“I think that [the whales] are still sort of settling out and figuring out how they're going to use the gulf and [find] the best food,” Brillant said. “And of course there's a lot of variability from year to year. This makes it very challenging for managing our human activities.”

The first year they were found in the Gulf of St. Lawrence was a disastrous one for North Atlantic right whales. In 2017, 12 were found dead from ship strikes and entanglements.

In response, the Canadian government introduced new regulations to try to protect the whales, imposing temporary speed restrictions in areas where they were spotted.

“In 2018 they actually enacted really nice mitigation measures that seemed to help the whales fare a little bit better because there were no deaths in Canadian waters last year,” said Sarah Sharp, a veterinarian with the International Fund for Animal Welfare.

The fearless rescuers who save right whales from certain death

The fearless rescuers who save right whales from certain death A North Atlantic right whale is tangled up in fishing gear and likely to die—unless this dauntless rescue team gets to him first

North Atlantic right whales are one of the most endangered large whale species in the world. Hundreds of years of commercial whaling decimated the North Atlantic right whales are found from Atlantic Canada to the southeastern United States and migrate along the length of the east coasts of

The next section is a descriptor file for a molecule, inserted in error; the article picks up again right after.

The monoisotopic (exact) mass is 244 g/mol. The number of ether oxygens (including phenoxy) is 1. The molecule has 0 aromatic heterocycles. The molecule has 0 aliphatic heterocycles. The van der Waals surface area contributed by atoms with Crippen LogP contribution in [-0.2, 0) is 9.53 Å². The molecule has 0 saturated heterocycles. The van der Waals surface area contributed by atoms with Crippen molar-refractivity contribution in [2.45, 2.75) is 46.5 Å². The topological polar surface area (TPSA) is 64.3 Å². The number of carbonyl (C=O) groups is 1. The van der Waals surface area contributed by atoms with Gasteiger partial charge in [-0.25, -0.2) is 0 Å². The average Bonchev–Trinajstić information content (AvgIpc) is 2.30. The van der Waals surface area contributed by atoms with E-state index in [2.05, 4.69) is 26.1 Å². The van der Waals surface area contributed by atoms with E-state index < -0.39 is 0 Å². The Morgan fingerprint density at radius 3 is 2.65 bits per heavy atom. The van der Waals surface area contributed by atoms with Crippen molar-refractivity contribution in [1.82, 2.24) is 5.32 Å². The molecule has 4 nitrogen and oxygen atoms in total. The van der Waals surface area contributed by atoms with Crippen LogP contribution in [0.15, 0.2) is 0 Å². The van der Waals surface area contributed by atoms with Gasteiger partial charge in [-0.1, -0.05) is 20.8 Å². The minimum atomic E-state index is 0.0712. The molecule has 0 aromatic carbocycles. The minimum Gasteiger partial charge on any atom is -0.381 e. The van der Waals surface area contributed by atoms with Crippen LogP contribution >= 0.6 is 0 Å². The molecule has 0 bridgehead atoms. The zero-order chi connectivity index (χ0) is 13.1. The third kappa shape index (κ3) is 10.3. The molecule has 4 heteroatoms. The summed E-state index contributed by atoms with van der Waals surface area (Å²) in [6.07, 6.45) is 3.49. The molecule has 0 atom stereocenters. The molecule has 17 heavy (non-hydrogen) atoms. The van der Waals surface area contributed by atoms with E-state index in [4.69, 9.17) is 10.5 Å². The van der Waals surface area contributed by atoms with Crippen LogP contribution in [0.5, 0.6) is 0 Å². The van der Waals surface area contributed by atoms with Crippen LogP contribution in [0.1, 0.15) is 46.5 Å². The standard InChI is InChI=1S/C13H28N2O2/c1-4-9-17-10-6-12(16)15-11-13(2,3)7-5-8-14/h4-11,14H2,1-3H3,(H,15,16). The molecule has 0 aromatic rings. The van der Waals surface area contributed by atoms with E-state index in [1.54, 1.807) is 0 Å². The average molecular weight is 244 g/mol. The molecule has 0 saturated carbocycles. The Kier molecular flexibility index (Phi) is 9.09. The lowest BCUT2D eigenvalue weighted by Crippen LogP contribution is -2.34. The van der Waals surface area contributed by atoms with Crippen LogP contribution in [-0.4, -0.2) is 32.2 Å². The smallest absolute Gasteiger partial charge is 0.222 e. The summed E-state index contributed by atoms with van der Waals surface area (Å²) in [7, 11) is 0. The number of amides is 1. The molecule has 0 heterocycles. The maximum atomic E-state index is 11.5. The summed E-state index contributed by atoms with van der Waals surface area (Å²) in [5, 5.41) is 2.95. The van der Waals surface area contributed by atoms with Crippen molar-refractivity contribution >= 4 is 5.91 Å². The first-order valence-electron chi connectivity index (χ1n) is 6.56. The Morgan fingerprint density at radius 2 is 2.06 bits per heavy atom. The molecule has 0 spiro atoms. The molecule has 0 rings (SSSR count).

This North Atlantic right whale , found dead in June, had injuries suggesting it was hit by a ship . The marine animal response society. In the meantime, the deaths have focused new attention on whether the whales ' range is shifting northward, putting more of the animals in dangerous waters.

But this summer, already eight of the whales have been found dead, including two in the last week.

Sharp says this year has been so deadly for two reasons.

First, all of this is new, for whales and Canadian authorities alike.

“One of the big failures, unfortunately, this year was the whales were just in a different place than where they had been in previous years,” Sharp said. “And so what they had set up in terms of protections didn't apply because that's not where the whales were.”

They’re showing up just a little east, probably in search of food, putting them in the middle of shipping lanes.

The second reason for the spike in deaths, say whale advocates, has to do with the Canadian government’s response. They point to some of the 2018 speed restrictions Canadian authorities rolled back this year. In some areas, speed limits only applied after a whale was seen.